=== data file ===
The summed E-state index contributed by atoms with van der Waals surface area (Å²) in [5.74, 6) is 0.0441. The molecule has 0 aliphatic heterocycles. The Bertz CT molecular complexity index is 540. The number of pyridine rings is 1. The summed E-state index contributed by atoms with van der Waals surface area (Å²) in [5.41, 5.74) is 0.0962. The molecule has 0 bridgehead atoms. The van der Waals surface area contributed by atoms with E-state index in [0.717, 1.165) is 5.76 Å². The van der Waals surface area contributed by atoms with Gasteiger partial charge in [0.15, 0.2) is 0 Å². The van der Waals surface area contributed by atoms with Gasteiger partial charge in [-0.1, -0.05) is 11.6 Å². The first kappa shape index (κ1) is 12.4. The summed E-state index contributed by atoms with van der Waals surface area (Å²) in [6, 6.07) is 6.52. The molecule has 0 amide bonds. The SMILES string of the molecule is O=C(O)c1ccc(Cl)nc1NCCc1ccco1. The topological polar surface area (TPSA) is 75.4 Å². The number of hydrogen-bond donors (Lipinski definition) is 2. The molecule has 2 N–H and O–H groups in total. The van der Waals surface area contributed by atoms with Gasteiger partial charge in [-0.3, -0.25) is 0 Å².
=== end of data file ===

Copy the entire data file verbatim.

The summed E-state index contributed by atoms with van der Waals surface area (Å²) in [5.74, 6) is 0.0441. The molecule has 0 aliphatic heterocycles. The Bertz CT molecular complexity index is 540. The number of pyridine rings is 1. The summed E-state index contributed by atoms with van der Waals surface area (Å²) in [5.41, 5.74) is 0.0962. The molecule has 0 bridgehead atoms. The van der Waals surface area contributed by atoms with E-state index in [0.717, 1.165) is 5.76 Å². The van der Waals surface area contributed by atoms with Gasteiger partial charge in [0.15, 0.2) is 0 Å². The van der Waals surface area contributed by atoms with Gasteiger partial charge in [-0.1, -0.05) is 11.6 Å². The first kappa shape index (κ1) is 12.4. The summed E-state index contributed by atoms with van der Waals surface area (Å²) in [6, 6.07) is 6.52. The molecule has 0 amide bonds. The SMILES string of the molecule is O=C(O)c1ccc(Cl)nc1NCCc1ccco1. The topological polar surface area (TPSA) is 75.4 Å². The number of hydrogen-bond donors (Lipinski definition) is 2. The molecule has 2 N–H and O–H groups in total. The van der Waals surface area contributed by atoms with Gasteiger partial charge in [-0.3, -0.25) is 0 Å².